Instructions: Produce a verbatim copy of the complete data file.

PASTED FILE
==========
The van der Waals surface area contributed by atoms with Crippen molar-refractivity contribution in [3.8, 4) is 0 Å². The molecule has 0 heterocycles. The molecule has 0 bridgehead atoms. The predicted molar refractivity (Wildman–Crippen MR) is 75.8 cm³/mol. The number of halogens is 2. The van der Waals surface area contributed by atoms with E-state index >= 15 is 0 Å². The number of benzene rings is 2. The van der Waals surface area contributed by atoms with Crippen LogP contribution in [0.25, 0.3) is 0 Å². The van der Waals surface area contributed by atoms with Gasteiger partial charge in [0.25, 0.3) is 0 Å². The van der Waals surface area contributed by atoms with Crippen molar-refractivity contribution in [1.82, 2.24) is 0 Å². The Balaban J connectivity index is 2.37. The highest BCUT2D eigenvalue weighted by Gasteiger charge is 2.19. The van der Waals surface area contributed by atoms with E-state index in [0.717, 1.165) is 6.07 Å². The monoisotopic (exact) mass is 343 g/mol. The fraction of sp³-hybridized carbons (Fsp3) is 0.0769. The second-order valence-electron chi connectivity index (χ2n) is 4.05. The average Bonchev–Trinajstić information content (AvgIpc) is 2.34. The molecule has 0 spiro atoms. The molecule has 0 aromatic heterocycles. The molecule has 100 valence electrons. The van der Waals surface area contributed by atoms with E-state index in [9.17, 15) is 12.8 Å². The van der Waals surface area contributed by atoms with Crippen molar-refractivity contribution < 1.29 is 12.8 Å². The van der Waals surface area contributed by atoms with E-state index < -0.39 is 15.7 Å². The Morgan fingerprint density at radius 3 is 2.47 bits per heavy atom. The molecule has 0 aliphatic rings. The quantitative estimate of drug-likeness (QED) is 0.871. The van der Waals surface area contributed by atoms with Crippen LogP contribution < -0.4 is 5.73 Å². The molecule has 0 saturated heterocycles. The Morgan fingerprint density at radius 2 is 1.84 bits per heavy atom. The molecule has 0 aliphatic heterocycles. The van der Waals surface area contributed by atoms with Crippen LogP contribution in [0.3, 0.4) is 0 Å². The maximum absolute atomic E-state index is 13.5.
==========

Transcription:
The van der Waals surface area contributed by atoms with Crippen molar-refractivity contribution in [3.8, 4) is 0 Å². The molecule has 0 heterocycles. The molecule has 0 bridgehead atoms. The predicted molar refractivity (Wildman–Crippen MR) is 75.8 cm³/mol. The number of halogens is 2. The van der Waals surface area contributed by atoms with E-state index >= 15 is 0 Å². The number of benzene rings is 2. The van der Waals surface area contributed by atoms with Crippen LogP contribution in [0.25, 0.3) is 0 Å². The van der Waals surface area contributed by atoms with Gasteiger partial charge in [0.25, 0.3) is 0 Å². The van der Waals surface area contributed by atoms with Crippen molar-refractivity contribution in [1.82, 2.24) is 0 Å². The Balaban J connectivity index is 2.37. The highest BCUT2D eigenvalue weighted by Gasteiger charge is 2.19. The van der Waals surface area contributed by atoms with E-state index in [0.717, 1.165) is 6.07 Å². The monoisotopic (exact) mass is 343 g/mol. The fraction of sp³-hybridized carbons (Fsp3) is 0.0769. The second-order valence-electron chi connectivity index (χ2n) is 4.05. The average Bonchev–Trinajstić information content (AvgIpc) is 2.34. The molecule has 0 spiro atoms. The molecule has 0 aromatic heterocycles. The molecule has 100 valence electrons. The van der Waals surface area contributed by atoms with E-state index in [9.17, 15) is 12.8 Å². The van der Waals surface area contributed by atoms with Crippen molar-refractivity contribution < 1.29 is 12.8 Å². The van der Waals surface area contributed by atoms with E-state index < -0.39 is 15.7 Å². The Morgan fingerprint density at radius 3 is 2.47 bits per heavy atom. The molecule has 0 aliphatic rings. The quantitative estimate of drug-likeness (QED) is 0.871. The van der Waals surface area contributed by atoms with Crippen LogP contribution < -0.4 is 5.73 Å². The molecule has 0 saturated heterocycles. The Morgan fingerprint density at radius 2 is 1.84 bits per heavy atom. The molecule has 0 aliphatic heterocycles. The van der Waals surface area contributed by atoms with Crippen LogP contribution in [0.3, 0.4) is 0 Å². The maximum absolute atomic E-state index is 13.5.